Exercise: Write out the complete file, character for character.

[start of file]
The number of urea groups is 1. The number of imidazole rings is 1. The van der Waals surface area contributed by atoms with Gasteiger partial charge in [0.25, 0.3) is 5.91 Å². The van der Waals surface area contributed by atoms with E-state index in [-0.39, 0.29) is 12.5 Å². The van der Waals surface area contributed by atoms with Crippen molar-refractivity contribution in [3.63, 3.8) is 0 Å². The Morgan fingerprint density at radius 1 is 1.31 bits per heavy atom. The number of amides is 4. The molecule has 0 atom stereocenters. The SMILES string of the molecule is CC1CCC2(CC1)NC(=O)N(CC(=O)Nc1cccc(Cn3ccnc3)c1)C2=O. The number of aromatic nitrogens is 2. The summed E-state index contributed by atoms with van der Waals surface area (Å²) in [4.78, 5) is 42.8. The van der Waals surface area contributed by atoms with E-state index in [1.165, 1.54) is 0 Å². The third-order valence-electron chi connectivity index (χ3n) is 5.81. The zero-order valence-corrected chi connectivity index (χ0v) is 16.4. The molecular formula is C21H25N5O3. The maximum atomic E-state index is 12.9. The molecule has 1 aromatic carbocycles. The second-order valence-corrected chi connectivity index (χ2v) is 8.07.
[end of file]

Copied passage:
The number of urea groups is 1. The number of imidazole rings is 1. The van der Waals surface area contributed by atoms with Gasteiger partial charge in [0.25, 0.3) is 5.91 Å². The van der Waals surface area contributed by atoms with E-state index in [-0.39, 0.29) is 12.5 Å². The van der Waals surface area contributed by atoms with Crippen molar-refractivity contribution in [3.63, 3.8) is 0 Å². The Morgan fingerprint density at radius 1 is 1.31 bits per heavy atom. The number of amides is 4. The molecule has 0 atom stereocenters. The SMILES string of the molecule is CC1CCC2(CC1)NC(=O)N(CC(=O)Nc1cccc(Cn3ccnc3)c1)C2=O. The number of aromatic nitrogens is 2. The summed E-state index contributed by atoms with van der Waals surface area (Å²) in [4.78, 5) is 42.8. The van der Waals surface area contributed by atoms with E-state index in [1.165, 1.54) is 0 Å². The third-order valence-electron chi connectivity index (χ3n) is 5.81. The zero-order valence-corrected chi connectivity index (χ0v) is 16.4. The molecular formula is C21H25N5O3. The maximum atomic E-state index is 12.9. The molecule has 1 aromatic carbocycles. The second-order valence-corrected chi connectivity index (χ2v) is 8.07.